Geometric Analysis Learning Seminar

from Friday
June 01, 2018 to Monday
December 31, 2018
Show events for:
Instructions for subscribing to Stony Brook Math Department Calendars

Friday
September 07, 2018

4:00 PM - 6:00 PM
P-131 Math Tower
Christina Sormani, CUNY
Compactness Theorems in Riemannian Geometry: Part 1

We will survey compactness theorems for sequences of Riemannian manifolds starting with the early work of Cheeger, Gromov, Anderson and moving towards more modern theorems including theorems by Cheeger-Colding, Wei-Petersen, Wenger, Sormani-Portegies, and recent graduates of the Stony Brook math department: Knox and Perales.


Friday
September 14, 2018

4:00 PM - 6:00 PM
P-131 Math Tower
Christina Sormani, CUNY
Compactness Theorems in Riemannian Geometry: Part II

A continuation of last week's talk: We will survey compactness theorems for sequences of Riemannian manifolds starting with the early work of Cheeger, Gromov, Anderson and moving towards more modern theorems including theorems by Cheeger-Colding, Wei-Petersen, Wenger, Sormani-Portegies, and recent graduates of the Stony Brook math department: Knox and Perales.


Friday
September 21, 2018

4:00 PM - 6:00 PM
P-131 Math Tower
Jingrui Cheng, Stony Brook University
Monge-Ampere equations and their generalizations

I will start with Yau's classical results on Calabi's volume conjecture and the existence of Kahler-Einstein metrics on compact Kahler manifolds when c_1 is nonpositive. These problems can be reduced to the question of solvability of Monge-Ampere type equations on compact Kahler manifolds. I will go through the apriori estimates. If time permits, I will also talk about complex Monge-Ampere equations on bounded domains as well as the existence of constant scalar curvature Kahler metrics.


Friday
September 28, 2018

4:00 PM - 6:00 PM
P-131 Math Tower
Yu Li, Stony Brook University
The structure theory of Ricci shrinking solitons

Ricci shrinking solitons, usually regarded as generalizations of positive Einstein manifolds, form an important collection of objects for our understanding of the singularities of Ricci flows. In this talk, I will introduce the classification of low dimensional Ricci shrinking solitons and a week compactness theory in higher dimensions.


Friday
October 05, 2018

4:00 PM - 6:00 PM
P-131 Math Tower
Demetre Kazaras, Stony Brook University
Positive Mass Theorem: Witten

In this talk, we will present a detailed proof of the Positive Energy Theorem in mathematical General Relativity due to Witten. The theorem states that a certain subtle geometric invariant of an asymptotically flat spin manifold (its ADM mass) is nonnegative under suitable conditions. The argument is not long so we will go over many details. The content will be widely accessible.


Friday
October 12, 2018

4:00 PM - 6:00 PM
P-131 Math Tower
Jae Ho Cho, Stony Brook University
Ricci flow and the differentiable sphere theorem

The sphere theorem has a long history beginning with the topological sphere theorem proven by M. Berger and W. Klingenberg around 1960. It states that every compact, simply connected Riemannian manifold which is strictly 1/4-pinched in the global sense should be homeomorphic to the round sphere (we can see the pinching constant 1/4 is optimal if we consider the complex projective space). And the differentiable sphere theorem asks whether we can change 'homeomorphic' to 'diffeomorphic'. We know that it is not automatically given by the previous theorem because of the existence of exotic spheres. In this talk, we will discuss about the paper of S. Brendle and R. Schoen in 2008 saying that the differentiable sphere theorem is true if it is pinched in the pointwise sense.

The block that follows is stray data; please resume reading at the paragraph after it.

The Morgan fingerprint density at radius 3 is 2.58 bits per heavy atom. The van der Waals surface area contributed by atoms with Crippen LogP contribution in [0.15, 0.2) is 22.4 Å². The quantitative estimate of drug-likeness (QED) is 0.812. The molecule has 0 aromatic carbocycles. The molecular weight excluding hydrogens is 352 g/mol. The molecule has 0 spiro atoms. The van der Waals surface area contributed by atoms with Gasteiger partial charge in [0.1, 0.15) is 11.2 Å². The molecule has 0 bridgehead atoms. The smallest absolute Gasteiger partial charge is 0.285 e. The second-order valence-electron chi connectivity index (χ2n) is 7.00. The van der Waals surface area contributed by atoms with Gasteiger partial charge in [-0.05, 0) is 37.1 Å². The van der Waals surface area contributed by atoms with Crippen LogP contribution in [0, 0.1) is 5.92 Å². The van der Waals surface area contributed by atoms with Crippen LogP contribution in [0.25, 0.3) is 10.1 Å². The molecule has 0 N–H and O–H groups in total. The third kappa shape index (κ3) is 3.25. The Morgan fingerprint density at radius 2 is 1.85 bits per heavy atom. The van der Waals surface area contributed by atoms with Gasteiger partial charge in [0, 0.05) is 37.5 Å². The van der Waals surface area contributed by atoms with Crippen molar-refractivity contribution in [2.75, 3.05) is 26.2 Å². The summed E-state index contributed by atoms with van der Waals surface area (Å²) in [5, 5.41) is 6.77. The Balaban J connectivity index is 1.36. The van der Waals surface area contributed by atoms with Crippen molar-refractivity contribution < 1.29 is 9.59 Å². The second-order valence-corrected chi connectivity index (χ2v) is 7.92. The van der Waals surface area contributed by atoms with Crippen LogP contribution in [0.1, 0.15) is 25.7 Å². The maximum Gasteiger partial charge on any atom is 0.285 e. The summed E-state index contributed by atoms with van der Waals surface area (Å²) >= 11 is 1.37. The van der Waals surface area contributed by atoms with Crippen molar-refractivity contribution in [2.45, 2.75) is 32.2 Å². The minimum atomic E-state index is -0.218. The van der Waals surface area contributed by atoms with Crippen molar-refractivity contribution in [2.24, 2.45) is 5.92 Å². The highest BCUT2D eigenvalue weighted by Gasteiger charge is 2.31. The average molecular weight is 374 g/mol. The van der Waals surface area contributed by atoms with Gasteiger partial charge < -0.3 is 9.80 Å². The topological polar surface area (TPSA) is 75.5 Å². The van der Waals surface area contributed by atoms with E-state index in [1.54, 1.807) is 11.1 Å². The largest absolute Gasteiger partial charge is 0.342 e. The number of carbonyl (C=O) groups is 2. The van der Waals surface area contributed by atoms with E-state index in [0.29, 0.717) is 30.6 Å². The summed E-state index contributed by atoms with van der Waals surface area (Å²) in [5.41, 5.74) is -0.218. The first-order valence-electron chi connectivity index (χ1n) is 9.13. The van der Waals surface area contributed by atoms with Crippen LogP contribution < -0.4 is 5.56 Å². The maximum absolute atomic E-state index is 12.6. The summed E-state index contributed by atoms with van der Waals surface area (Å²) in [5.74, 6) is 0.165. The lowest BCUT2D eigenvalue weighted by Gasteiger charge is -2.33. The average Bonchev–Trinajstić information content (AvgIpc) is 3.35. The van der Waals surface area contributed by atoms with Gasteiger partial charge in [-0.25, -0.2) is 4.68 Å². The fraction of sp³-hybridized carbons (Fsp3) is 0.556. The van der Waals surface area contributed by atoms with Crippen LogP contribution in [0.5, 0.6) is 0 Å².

Friday
October 19, 2018

4:00 PM - 6:00 PM
P-131 Math Tower
Vardan Oganesyan, Stony Brook University
Differential geometry and algebraic geometry

In this talk, we are going to construct minimal Lagrangian submanifolds without any knowledge in differential geometry. We will consider applications of algebraic geometry in differential and symplectic geometry. As an example, we will describe all minimal Lagrangian tori immersed in $CP^2$ and construct some minimal submanifolds immersed in $CP^n$.


Friday
November 09, 2018

4:00 PM - 6:00 PM
P-131 Math Tower
Jean-Francois Arbour, Stony Brook University
The FIK Solitons

For all kinds of geometric structures, reducing the number of degrees of freedom by looking for highly symmetric examples as been a fruitful way to create non-trivial examples. In this talk, we will discuss the 2003 paper of Feldman-Ilmanen-Knopf in which they use Calabi's ansatz to reduce the equations for Kahler-Ricci Solitons on certain spaces to a single fourth order ODE. They successfully use this approach to construct new families of expanding, stead, and shrinking Kahler-Ricci solitons on complex line bundles over complex projective space and on higher dimensional analogues of Hirzebruch surfaces. They also give an example of an "eternal" solution to Ricci flow which flows through a singular cone at time 0.


Friday
November 30, 2018

4:00 PM - 6:00 PM
P-131 Math Tower
Jiasheng Teh, Stony Brook University
Deformation of Complex Structures

Deformation of Complex structures of Riemann surfaces was first considered by Riemann in his memoir on Abelian functions in 1857. However, the general theory for deformation of higher dimensional complex manifolds was established only much later by Kodaira and Spencer in the 1950s. In this talk, we present an overview for the basic notions and results in deformation theory. In particular, main ideas for proving the existence and completeness theorems will be given. We will end the talk with a discussion of Tian-Todorov unobstructedness theorem for Calabi-Yau manifolds.


Show events for:
Instructions for subscribing to Stony Brook Math Department Calendars